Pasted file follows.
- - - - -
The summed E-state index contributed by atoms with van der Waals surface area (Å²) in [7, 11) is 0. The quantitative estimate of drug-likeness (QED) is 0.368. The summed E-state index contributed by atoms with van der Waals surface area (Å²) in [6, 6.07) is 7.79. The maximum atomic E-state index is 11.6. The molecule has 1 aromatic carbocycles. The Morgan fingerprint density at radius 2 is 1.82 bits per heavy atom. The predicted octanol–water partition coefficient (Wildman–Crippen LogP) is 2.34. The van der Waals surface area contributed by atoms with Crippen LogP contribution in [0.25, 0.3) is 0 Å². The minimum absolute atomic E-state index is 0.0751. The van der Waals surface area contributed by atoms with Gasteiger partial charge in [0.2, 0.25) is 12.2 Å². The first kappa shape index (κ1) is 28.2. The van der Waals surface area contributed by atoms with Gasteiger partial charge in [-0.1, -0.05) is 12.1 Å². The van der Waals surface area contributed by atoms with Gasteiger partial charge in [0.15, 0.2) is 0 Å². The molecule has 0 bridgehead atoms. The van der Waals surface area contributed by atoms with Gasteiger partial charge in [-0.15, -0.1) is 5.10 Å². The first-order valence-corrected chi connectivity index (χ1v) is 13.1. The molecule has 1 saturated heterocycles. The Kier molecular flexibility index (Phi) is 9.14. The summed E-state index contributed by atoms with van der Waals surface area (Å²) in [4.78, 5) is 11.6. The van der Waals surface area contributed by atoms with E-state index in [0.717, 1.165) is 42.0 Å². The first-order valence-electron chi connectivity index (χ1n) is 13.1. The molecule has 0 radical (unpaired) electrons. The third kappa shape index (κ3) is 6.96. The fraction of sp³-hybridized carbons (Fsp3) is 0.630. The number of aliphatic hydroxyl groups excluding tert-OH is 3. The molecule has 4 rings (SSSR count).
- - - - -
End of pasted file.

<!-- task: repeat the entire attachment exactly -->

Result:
The summed E-state index contributed by atoms with van der Waals surface area (Å²) in [7, 11) is 0. The quantitative estimate of drug-likeness (QED) is 0.368. The summed E-state index contributed by atoms with van der Waals surface area (Å²) in [6, 6.07) is 7.79. The maximum atomic E-state index is 11.6. The molecule has 1 aromatic carbocycles. The Morgan fingerprint density at radius 2 is 1.82 bits per heavy atom. The predicted octanol–water partition coefficient (Wildman–Crippen LogP) is 2.34. The van der Waals surface area contributed by atoms with Crippen LogP contribution in [0.25, 0.3) is 0 Å². The minimum absolute atomic E-state index is 0.0751. The van der Waals surface area contributed by atoms with Gasteiger partial charge in [0.2, 0.25) is 12.2 Å². The first kappa shape index (κ1) is 28.2. The van der Waals surface area contributed by atoms with Gasteiger partial charge in [-0.1, -0.05) is 12.1 Å². The van der Waals surface area contributed by atoms with Gasteiger partial charge in [0.15, 0.2) is 0 Å². The molecule has 0 bridgehead atoms. The van der Waals surface area contributed by atoms with Gasteiger partial charge in [-0.15, -0.1) is 5.10 Å². The first-order valence-corrected chi connectivity index (χ1v) is 13.1. The molecule has 1 saturated heterocycles. The Kier molecular flexibility index (Phi) is 9.14. The summed E-state index contributed by atoms with van der Waals surface area (Å²) in [4.78, 5) is 11.6. The van der Waals surface area contributed by atoms with E-state index in [0.717, 1.165) is 42.0 Å². The first-order valence-electron chi connectivity index (χ1n) is 13.1. The molecule has 0 radical (unpaired) electrons. The third kappa shape index (κ3) is 6.96. The fraction of sp³-hybridized carbons (Fsp3) is 0.630. The number of aliphatic hydroxyl groups excluding tert-OH is 3. The molecule has 4 rings (SSSR count).